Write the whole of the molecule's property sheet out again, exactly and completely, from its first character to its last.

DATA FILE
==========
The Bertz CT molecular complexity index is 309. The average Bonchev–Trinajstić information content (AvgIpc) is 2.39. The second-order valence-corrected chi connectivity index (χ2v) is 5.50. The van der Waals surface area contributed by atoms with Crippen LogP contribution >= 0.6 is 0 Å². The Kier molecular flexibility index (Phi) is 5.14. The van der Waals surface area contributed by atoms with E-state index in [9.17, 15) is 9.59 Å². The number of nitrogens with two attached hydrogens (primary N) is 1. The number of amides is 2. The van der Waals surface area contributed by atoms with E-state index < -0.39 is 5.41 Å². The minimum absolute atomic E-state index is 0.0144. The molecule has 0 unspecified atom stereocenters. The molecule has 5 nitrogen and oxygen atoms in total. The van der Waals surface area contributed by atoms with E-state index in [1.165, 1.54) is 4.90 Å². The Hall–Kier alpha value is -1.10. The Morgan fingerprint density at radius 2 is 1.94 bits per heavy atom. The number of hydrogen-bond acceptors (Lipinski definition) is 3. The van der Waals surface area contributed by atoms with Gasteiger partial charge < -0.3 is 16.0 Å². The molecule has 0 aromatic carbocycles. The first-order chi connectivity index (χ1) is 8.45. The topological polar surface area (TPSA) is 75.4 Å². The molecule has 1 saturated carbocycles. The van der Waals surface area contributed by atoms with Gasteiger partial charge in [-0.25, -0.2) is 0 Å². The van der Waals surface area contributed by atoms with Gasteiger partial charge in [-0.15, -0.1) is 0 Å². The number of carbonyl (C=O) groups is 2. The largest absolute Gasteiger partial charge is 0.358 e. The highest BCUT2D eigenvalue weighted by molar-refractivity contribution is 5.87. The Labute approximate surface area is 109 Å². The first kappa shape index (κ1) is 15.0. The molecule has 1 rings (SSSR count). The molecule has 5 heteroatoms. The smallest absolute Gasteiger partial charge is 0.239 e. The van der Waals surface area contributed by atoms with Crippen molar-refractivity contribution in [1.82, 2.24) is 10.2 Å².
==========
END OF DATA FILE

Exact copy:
The Bertz CT molecular complexity index is 309. The average Bonchev–Trinajstić information content (AvgIpc) is 2.39. The second-order valence-corrected chi connectivity index (χ2v) is 5.50. The van der Waals surface area contributed by atoms with Crippen LogP contribution >= 0.6 is 0 Å². The Kier molecular flexibility index (Phi) is 5.14. The van der Waals surface area contributed by atoms with E-state index in [9.17, 15) is 9.59 Å². The number of nitrogens with two attached hydrogens (primary N) is 1. The number of amides is 2. The van der Waals surface area contributed by atoms with E-state index < -0.39 is 5.41 Å². The minimum absolute atomic E-state index is 0.0144. The molecule has 0 unspecified atom stereocenters. The molecule has 5 nitrogen and oxygen atoms in total. The van der Waals surface area contributed by atoms with E-state index in [1.165, 1.54) is 4.90 Å². The Hall–Kier alpha value is -1.10. The Morgan fingerprint density at radius 2 is 1.94 bits per heavy atom. The number of hydrogen-bond acceptors (Lipinski definition) is 3. The van der Waals surface area contributed by atoms with Gasteiger partial charge < -0.3 is 16.0 Å². The molecule has 0 aromatic carbocycles. The first-order chi connectivity index (χ1) is 8.45. The topological polar surface area (TPSA) is 75.4 Å². The molecule has 1 saturated carbocycles. The van der Waals surface area contributed by atoms with Gasteiger partial charge in [-0.25, -0.2) is 0 Å². The van der Waals surface area contributed by atoms with Gasteiger partial charge in [-0.15, -0.1) is 0 Å². The number of carbonyl (C=O) groups is 2. The largest absolute Gasteiger partial charge is 0.358 e. The highest BCUT2D eigenvalue weighted by molar-refractivity contribution is 5.87. The Labute approximate surface area is 109 Å². The first kappa shape index (κ1) is 15.0. The molecule has 1 rings (SSSR count). The molecule has 5 heteroatoms. The smallest absolute Gasteiger partial charge is 0.239 e. The van der Waals surface area contributed by atoms with Crippen molar-refractivity contribution in [1.82, 2.24) is 10.2 Å².